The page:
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The Real Threat from the Holt Bill as Written

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The real threat from the Holt Bill as written is that it presents infinite opportunities for litigation challenges and judicial resolution rather than citizen determination our election results and outcomes.

Now for all you activists jumping with glee over the opportunity to sue the pants off your corrupt state and local election officials, bear one single thought in mind: Florida 2000.

This single litigative challenge to an election outcome from a single state threw the nation into chaos and resulted in the Judiciary Branch (about as nonrepresentational a branch as we have) selecting the President. Is this the future you want?

Hold that thought and consider four things now:
1) The testimony of Jill Lavine regarding the time required to count DRE toilet paper trails by hand
2) The results of a Cuyahoga County study regarding error rates in counting toilet paper trails
3) An analysis of the conflicting and impossible mandates combined with the nonsynchronous effective dates of the Holt Bill provisions
4) Another choice different from the false choices of "Holt Bill now or something worse or nothing at all for 2008"

1) Jill Lavine's testimony:

My name is Jill LaVine, I'm from Sacramento, California.I'm the Registrar and I have been working in elections for a little over 20 years.... A total of 1,612 valid ballots were counted at the early voting locations. And at this time I believe we were the first jurisdiction in the nation to go out with the voter verified paper audit trail. This experiment was very closely watched and it was controlled under some very controlled conditions. We had experienced people at each staff. We had -- from the vendor at each of the polling places.

The equipment had to meet of course all of the Secretary of State's requirements and our requirements and expectations. At the end of this project, knowing the California code requires that during the canvas of any vote that 1 percent of the precincts chosen at random will be manually recounted to verify the equipment, as part of the canvas, we chose one of the units or one of the polling sites and recounted these ballots.

The precinct we selected had 114 ballots. Because it was possible for a voter from any one of the 246 ballot types in the county to vote at the early sites, it made this recount very difficult and our tally sheet consisted of not just one page but several pages to accommodate all the choices.

We had four teams of two sit at tables with tally sheets to handle all the contests. The paper ballots were held together with large binder clips. Because they varied in length from 11 inches to over 20 inches, they rolled and it was very difficult to handle. I was watching several of the teams. They would put a brick on paper and paper weighted each end of these little curled ballots and start counting, and as soon as it moved or something bumped it, it rolled back up again and they'd be starting all over. The vendor also used a heat sensitive thermal paper that left kind of an icky residue on our recounters' hands, and so they said, can we have some rubber gloves? So those were provided, too.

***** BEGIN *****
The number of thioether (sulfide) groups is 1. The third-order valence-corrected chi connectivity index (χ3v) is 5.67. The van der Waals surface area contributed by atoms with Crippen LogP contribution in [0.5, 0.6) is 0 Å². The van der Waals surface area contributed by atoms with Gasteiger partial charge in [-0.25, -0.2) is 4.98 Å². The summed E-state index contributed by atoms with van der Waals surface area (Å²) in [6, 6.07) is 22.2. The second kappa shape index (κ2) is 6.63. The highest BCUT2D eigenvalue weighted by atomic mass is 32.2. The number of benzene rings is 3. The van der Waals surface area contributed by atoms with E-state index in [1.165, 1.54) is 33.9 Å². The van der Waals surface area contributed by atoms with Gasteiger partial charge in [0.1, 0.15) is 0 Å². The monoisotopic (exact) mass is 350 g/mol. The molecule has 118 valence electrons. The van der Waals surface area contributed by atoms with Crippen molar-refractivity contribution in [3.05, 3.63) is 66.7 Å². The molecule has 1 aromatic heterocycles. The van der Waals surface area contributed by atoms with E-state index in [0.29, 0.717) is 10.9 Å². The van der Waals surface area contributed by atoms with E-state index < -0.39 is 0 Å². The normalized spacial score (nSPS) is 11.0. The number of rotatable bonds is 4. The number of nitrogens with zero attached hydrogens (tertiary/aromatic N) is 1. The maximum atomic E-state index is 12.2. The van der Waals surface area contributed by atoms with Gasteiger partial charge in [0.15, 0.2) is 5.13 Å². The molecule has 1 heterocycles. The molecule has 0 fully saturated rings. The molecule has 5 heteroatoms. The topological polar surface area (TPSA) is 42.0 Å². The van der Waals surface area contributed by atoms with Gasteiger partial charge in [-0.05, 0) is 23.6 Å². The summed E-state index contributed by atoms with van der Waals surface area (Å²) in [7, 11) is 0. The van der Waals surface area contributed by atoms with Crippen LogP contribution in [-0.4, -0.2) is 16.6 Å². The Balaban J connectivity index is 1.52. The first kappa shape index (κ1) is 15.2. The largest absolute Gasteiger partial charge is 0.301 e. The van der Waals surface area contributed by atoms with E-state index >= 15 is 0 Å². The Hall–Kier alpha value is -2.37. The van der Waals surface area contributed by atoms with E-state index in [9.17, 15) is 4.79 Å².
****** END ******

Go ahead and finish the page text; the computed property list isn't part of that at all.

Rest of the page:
We allowed provisional voting for this early -- for this ballot project and processing the provisional ballots was a very quick and easy process. We also allowed for write-in votes in this process and that was very quick and easy also, because in one case presentation of the reports made it very easy to count those write-in votes. So knowing that this project was under scrutiny, we verified the number of voters on the machine with the report. We verified the report with the paper record. Then we verified the machine totals with the paper records, so we did several cross checks to make sure we got it all together. And when the counting was all completed we were off by one ballot.

So what we learned is after printing out a report, that a fleeing voter who actually voted who didn't, you know, push the cast button, cast ballot button didn'tproduce a paper record for privacy reasons. So therefore, going back to the report, we found the fleeing voter and then we actually confirmed the number of that voter and we took that activity report and everything came out right.

But it took 127 and a half hours to recount 814 ballots, or approximately an hour and 15 minutes for each ballot.

The number from the machine count did match the paper of votes for the paper ballots exactly. Now, we are very thankful that this project was a November election, because had it been a primary election in California with our eight parties and our three non-partisan crossover opportunities that California allows, I think we'd still be counting. Also the paper audit trail did not print in Spanish, so we recounted in English only. This is before we had any true rules about what a paper audit trail should be and we were kind of stabbing in the dark here.

We were grateful that there were no challenged contests and it was not necessary to count any more than the 114 ballots. Otherwise, there would be significant delays in those election results.

I want you to know that we canceled that RFP and we've learned now with the third time after that.

2) Study on toilet paper trails:

In April 2006, prior to the May 2 primary, the Cuyahoga County Commission contracted with the Election Science Institute (ESI) to conduct a comprehensive review of how their new voting system actually worked on an election day. ESI's report, including the performance of the Diebold Accuvote TSX voting system, was released by the Cuyahoga County Commissioners:

"…members of the manual count team found that 10 percent of the paper ballots were physically compromised in some way."

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